The main objective of prevention is to avoid diseases by reducing risks that may negatively affect health. The prevention approach complements the health promotion approach. While prevention intends to avoid disease and reduce risks, health promotion focuses on resources that sustain the opportunity of healthy living. Even though the two concepts are sometimes used synonymously, lately the prevention approach has been proffered as independent of the health promotion concept. Both prevention and health promotion aim at a modification of attitudes and behavior by specific communication strategies to raise the empowerment of individuals. The problem is that not all individuals are interested in health-related topics per se. In most cases, information is sought when people are directly or indirectly (e.g., through a family member or friend) concerned with a disease.
Types of Prevention
There exist different typologies of prevention classified by either stages of health or illness or by target audience. For example, some have differentiated between behavioral and/or Prevention and Communication environmental prevention. While behavioral prevention concentrates on personal factors that influence health-related behaviors of an individual, environmental prevention focuses on factors that are external to the individual, such as living conditions and the opportunities to enact health behaviors such as legislation (e.g., with regard to drug use), economic and ecological preconditions for healthy living and so forth.
Another popular and often cited typology is the trichotomy of primary, secondary, and tertiary prevention, which considers different stages of health and/or illness. Primary prevention aims at people who are not yet affected by a disease and encompasses broad population-wide communication strategies. Secondary prevention strategies address people in a very early stage of a disease to minimize and/or avoid health risks. Tertiary prevention measures are as a general rule targeted at those who already have established diseases to avoid aggravation and complications.
In 1994, a similar classification system was proposed by the Institute of Medicine (IOM) in the United States. This classification makes the distinction between universal, selective, and indicated prevention interventions. In comparison to the former classification, the IOM classification focuses on the general target group of a prevention intervention, not on the underlying objective. Universal prevention concentrates on the broad population to prevent risky and unhealthy behavior. The main objective is to provide information and improve the individual skills for healthy living. Selective prevention addresses special risk groups. Indicated prevention aims at individuals with existing risky and/or unhealthy behavior, e.g., drug abuse.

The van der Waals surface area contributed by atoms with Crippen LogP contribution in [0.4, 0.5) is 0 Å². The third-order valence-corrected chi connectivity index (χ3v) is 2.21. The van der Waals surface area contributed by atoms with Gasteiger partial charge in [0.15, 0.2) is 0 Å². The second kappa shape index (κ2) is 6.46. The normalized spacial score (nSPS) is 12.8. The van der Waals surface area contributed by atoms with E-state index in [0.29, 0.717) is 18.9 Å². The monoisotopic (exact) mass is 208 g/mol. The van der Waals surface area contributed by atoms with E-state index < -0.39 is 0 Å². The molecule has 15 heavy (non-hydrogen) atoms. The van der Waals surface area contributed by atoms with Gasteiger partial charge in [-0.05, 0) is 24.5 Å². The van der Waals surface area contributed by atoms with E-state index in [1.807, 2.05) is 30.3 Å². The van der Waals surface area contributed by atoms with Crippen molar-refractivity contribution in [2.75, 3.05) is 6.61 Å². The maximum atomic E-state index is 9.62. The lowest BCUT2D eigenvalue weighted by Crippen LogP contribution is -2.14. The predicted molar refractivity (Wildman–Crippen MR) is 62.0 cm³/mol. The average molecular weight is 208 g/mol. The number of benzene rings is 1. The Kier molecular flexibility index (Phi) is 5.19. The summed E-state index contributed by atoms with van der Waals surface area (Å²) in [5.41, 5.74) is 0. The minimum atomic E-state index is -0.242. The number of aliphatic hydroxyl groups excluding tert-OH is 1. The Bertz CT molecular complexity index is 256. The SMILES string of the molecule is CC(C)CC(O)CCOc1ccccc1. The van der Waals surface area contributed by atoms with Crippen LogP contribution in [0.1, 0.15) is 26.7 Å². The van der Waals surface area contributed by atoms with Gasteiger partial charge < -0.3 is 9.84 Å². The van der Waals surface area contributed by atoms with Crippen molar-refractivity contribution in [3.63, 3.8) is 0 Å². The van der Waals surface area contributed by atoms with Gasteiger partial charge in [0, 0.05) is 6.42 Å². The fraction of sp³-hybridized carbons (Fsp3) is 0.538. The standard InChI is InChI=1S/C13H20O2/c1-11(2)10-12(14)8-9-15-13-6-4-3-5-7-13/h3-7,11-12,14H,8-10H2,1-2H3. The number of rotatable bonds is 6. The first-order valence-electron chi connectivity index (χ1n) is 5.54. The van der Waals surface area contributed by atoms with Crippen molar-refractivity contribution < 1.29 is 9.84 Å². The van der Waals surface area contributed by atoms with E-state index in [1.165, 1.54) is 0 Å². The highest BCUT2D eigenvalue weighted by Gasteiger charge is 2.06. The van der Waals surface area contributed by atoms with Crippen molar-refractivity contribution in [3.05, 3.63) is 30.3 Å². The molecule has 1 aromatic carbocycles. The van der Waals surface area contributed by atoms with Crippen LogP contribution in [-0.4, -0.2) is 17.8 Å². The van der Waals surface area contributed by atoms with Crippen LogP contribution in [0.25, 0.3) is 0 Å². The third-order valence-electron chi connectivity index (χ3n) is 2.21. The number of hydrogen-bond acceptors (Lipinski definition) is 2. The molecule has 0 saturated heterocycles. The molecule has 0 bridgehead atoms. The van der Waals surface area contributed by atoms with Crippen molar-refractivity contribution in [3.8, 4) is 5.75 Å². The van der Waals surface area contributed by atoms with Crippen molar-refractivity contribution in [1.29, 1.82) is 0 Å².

Media in Health Context
Apart from different typologies of prevention, different levels of communication strategies can be differentiated: interpersonal communication, communication in and/or from health organizations, and communication via mass media. Most people talk about health-related issues with their doctor and/or family members and have the highest confidence in personal advisers (Identity Foundation 2001). But also the media have become a very important source of health-related information and a communication platform for health-related problems and support. In particular, health-related information TV programs are of high interest and are attributed with a high level of trust, followed by the pharmacist and health-related books (Identity Foundation 2001). Even health organizations (e.g., hospitals) are important for preventive strategies.
The role of media in health has been a subject of controversy. Media are an important source of information on health, and casual or incidental use of media is associated with people’s knowledge, attitudes, and behavior (Finnegan & Viswanath 2002, 328). On the other hand, some have focused on the harmful effects of media, such as the effects of video games and media violence on aggressive behavior in children. The role of media in health promotion through health campaigns has also been widely studied.
One important problem in connection with health communication strategies is that health information is often not sought until a health-related problem has occurred. Some media, such as the Internet, assist in active seeking of health information, while others, such as television and radio, may expose people to health information through routine use (Dutta-Bergman 2004). Media that lead to passive or casual use, nonetheless, are useful in reaching individuals who may be either uninterested in or not actively seeking health information. A major goal and challenge of prevention is to reach individuals with preventive or health-related information before a disease has developed. Media, with their broad reach and appeal, can draw attention, arouse interest, and provide alternative ways of enacting behaviors.
In recent times, the amount and range of health information has increased enormously in a variety of media, such as television and the Internet, and in different genres, such as soap operas, telenovelas, comedy programs, music videos, talk shows, and public service advertisements, among others. These programs address a variety of topics, such as nutrition and eating disorders, cancer, HIV/AIDS, and alcohol and tobacco, among others. But the presence of health-related information in the media is no guarantee that individuals will change their attitudes or behaviors. A number of individual and situational characteristic influence media effects.